Fher Olvera, lead singer of Mexican rock quartet Maná, lived with the music for weeks. Then a story came to him: A medieval nun cloistered behind convent walls falls deeply in love with a priest. Her passion is finally punished with death.
"I can\'t say exactly where I got the idea to write a song about this," Olvera says. "But I\'d read a while ago a passage by Sor Juana Ines de la Cruz, the poet nun who cut her hair and who fell profoundly in love. And I also saw a movie where the nun and the priest fall in love and they\'re shot to death. It\'s very magical how the music just leads you in different directions."
Music may lead Maná into sometimes surreal subject matter - but the essence of the Latin rock band made up of Olvera, drummer Alex Gonzalez, guitarist Sergio Vallin and bassist Juan Diego Calleros has remained constant for the past 20 years.
No other Spanish-language recording act sells albums with the volume and consistency of Maná. There is no bigger-selling or -touring Latin rock act in the world. Maná has sold more than 25 million Spanish-language albums in 40 countries, according to Warner, with 5 million of those in the United States and Puerto Rico, according to Nielsen SoundScan. Every single studio album, beginning with the act\'s 1992 breakthrough "Donde Jugaran los Niños," which sold 770,000 copies, has sold more than half a million units in the United States and Puerto Rico (save for 1995\'s "Cuando los Angeles Lloran," which sold 303,000).
At the heart of Maná\'s success is its sound - lyrical, eminently melodic lines anchored by Olvera\'s signature high, raspy tenor and the frequent use of Caribbean beats intertwined with power drums and guitars. Often set to romantic lyrics, Maná\'s songs have struck a universal chord.
On the group\'s new studio album "Drama y Luz," slated for release April 12 on Warner Music, Maná finds itself pushing boundaries. An exquisite track that brings together Olvera\'s lyrics with the evocative music of Vallin, "Sor Maria" marries guitars and drums with lush, dramatic strings arranged by cellist Suzie Katayama, conductor of the Los Angeles Philharmonic.
"Drama y Luz" is the first studio album in nearly five years from the quartet, which hails from Guadalajara, Mexico. The set took more than a year to create; by the time Maná entered the studio last May, it had already recorded polished demos and pretty much charted the musical map for 11 of the 13 songs that would eventually make the album. But the intensely fine-honed recording and lyrical processes-documented in a "making of" DVD that\'s part of a deluxe edition of the album-were painstakingly minute, to the point that the release date was moved from fall to December and finally, to April. The band members announced the date change themselves on their website, Mana.com.mx.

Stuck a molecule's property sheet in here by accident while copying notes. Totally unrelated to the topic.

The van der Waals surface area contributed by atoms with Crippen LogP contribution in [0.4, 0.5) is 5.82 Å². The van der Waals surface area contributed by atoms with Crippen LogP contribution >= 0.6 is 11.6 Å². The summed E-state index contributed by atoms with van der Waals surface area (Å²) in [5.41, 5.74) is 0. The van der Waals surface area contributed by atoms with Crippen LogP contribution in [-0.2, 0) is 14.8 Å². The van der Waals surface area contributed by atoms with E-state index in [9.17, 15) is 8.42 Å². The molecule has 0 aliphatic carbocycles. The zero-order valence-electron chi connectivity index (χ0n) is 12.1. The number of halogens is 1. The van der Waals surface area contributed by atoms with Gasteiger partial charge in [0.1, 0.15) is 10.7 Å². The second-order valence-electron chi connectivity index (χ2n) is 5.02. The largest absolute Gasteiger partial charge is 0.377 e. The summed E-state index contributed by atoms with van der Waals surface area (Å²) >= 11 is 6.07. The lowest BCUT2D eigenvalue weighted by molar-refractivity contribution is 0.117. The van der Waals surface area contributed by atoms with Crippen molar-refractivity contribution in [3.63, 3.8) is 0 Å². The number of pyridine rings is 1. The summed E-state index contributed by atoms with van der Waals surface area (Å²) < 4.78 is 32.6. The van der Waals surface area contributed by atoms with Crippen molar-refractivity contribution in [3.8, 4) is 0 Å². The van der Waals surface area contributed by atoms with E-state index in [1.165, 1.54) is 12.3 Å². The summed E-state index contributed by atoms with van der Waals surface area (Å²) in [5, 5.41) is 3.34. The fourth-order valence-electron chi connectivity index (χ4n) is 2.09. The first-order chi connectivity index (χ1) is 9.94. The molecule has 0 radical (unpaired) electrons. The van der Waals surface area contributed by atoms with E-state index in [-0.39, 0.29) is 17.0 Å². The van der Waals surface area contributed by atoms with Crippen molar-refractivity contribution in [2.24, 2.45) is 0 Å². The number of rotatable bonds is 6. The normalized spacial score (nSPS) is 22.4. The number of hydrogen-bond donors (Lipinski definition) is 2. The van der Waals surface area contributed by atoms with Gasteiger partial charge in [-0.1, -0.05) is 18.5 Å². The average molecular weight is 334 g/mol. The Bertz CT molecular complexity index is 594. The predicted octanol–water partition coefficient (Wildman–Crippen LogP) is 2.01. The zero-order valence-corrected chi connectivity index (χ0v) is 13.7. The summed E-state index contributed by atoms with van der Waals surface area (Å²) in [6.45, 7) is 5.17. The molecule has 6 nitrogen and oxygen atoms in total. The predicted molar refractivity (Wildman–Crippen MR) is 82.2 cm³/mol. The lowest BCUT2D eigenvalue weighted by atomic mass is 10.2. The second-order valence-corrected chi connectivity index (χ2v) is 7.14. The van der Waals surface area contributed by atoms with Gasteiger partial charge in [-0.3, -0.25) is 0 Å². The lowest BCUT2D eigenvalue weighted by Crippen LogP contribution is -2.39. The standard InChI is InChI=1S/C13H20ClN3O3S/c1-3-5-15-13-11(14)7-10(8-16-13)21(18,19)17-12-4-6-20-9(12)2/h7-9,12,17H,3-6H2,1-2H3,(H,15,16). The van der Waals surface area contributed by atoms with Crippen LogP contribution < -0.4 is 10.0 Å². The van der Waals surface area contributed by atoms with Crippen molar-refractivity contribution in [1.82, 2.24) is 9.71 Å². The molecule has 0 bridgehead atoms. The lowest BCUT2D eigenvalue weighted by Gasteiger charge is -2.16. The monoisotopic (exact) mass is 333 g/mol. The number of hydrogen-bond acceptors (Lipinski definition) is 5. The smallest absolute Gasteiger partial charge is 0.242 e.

"\'Drama y Luz\' won\'t be ready for the announced date," a letter signed by all four members read. "It\'s like taking a cake out of the oven before it\'s fully done. Our tradition has always been to fully cook our albums and with this philosophy we\'ve prevailed over managers and record labels."
"It was a hell of a deadline," says Olvera, a tall man with curly hair and a calm, Zen-like demeanor. "The company wanted the album out for Christmas. But we were wise not to sign a delivery clause. In the end, the company understood that Maná wasn\'t lazy, or getting drunk in the Bahamas. It\'s just that we . . . didn\'t think it was finished."
Maná\'s previous studio set, 2006\'s "Amar Es Combatir," sold 634,000 copies in the United States, according to Nielsen SoundScan. The 2007 Amar Es Combatir tour grossed $35 million, according to Billboard Boxscore, setting the record for the highest-grossing North American tour by a Latin act since Boxscore began tracking data in 1991. "They\'re . . . crisis-proof," Warner Music Latin America chairman Iñigo Zabala says. "It\'s a situation unique in this marketplace."
IT\'S A SECRET
While it\'s hard to pinpoint just what makes Maná tick for so many, everyone agrees the secret-trite as it may sound-lies in the music.
But people still get things wrong. "Everything on Wikipedia, for example, is wrong," drummer Alex Gonzalez says. "But Wikipedia wouldn\'t let us go in to change things, so we always say that if people want to know the real Maná story, they need to go to our website."
Mana.com.mx links to the band\'s Facebook page, which has 2 million-plus fans, and to a Twitter account with 50,000 followers. The tweets are succinct and relate entirely to band activities. "We update conservatively," Gonzalez says. "People lose interest if you start posting a bunch of BS." Although each member of Maná is a star in the Latin world, none of them has his own Twitter account.
Indeed, in a Latin music industry dominated by solo acts, Maná is not only a rare group but also one that has managed to remain cohesive after nearly 20 years.